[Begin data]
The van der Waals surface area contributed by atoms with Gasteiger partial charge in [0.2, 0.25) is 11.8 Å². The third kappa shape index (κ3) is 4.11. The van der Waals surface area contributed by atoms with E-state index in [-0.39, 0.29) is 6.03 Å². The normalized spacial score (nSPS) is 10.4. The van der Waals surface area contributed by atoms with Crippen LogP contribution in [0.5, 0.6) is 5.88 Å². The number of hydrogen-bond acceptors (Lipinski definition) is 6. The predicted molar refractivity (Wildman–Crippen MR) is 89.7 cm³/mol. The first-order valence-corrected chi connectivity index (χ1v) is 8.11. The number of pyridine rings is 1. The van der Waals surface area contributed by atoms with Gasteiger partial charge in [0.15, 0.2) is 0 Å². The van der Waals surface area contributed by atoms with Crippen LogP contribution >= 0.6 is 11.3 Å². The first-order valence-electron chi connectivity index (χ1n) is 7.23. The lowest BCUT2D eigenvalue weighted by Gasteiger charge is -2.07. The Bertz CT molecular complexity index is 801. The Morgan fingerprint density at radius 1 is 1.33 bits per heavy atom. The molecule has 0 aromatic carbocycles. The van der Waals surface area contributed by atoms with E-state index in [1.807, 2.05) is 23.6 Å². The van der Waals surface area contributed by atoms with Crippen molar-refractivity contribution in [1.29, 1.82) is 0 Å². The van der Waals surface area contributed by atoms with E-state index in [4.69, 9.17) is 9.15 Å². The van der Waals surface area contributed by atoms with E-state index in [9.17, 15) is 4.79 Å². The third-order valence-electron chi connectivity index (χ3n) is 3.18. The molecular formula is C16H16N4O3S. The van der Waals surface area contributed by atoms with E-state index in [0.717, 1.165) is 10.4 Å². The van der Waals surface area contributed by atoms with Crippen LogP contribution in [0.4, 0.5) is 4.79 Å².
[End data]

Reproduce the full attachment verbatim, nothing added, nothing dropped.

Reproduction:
The van der Waals surface area contributed by atoms with Gasteiger partial charge in [0.2, 0.25) is 11.8 Å². The third kappa shape index (κ3) is 4.11. The van der Waals surface area contributed by atoms with E-state index in [-0.39, 0.29) is 6.03 Å². The normalized spacial score (nSPS) is 10.4. The van der Waals surface area contributed by atoms with Crippen LogP contribution in [0.5, 0.6) is 5.88 Å². The number of hydrogen-bond acceptors (Lipinski definition) is 6. The predicted molar refractivity (Wildman–Crippen MR) is 89.7 cm³/mol. The first-order valence-corrected chi connectivity index (χ1v) is 8.11. The number of pyridine rings is 1. The van der Waals surface area contributed by atoms with Gasteiger partial charge in [0.15, 0.2) is 0 Å². The van der Waals surface area contributed by atoms with Crippen LogP contribution >= 0.6 is 11.3 Å². The first-order valence-electron chi connectivity index (χ1n) is 7.23. The lowest BCUT2D eigenvalue weighted by Gasteiger charge is -2.07. The Bertz CT molecular complexity index is 801. The Morgan fingerprint density at radius 1 is 1.33 bits per heavy atom. The molecule has 0 aromatic carbocycles. The van der Waals surface area contributed by atoms with E-state index in [1.807, 2.05) is 23.6 Å². The van der Waals surface area contributed by atoms with Crippen molar-refractivity contribution in [1.29, 1.82) is 0 Å². The van der Waals surface area contributed by atoms with E-state index in [4.69, 9.17) is 9.15 Å². The van der Waals surface area contributed by atoms with E-state index in [9.17, 15) is 4.79 Å². The third-order valence-electron chi connectivity index (χ3n) is 3.18. The molecular formula is C16H16N4O3S. The van der Waals surface area contributed by atoms with E-state index in [0.717, 1.165) is 10.4 Å². The van der Waals surface area contributed by atoms with Crippen LogP contribution in [0.4, 0.5) is 4.79 Å².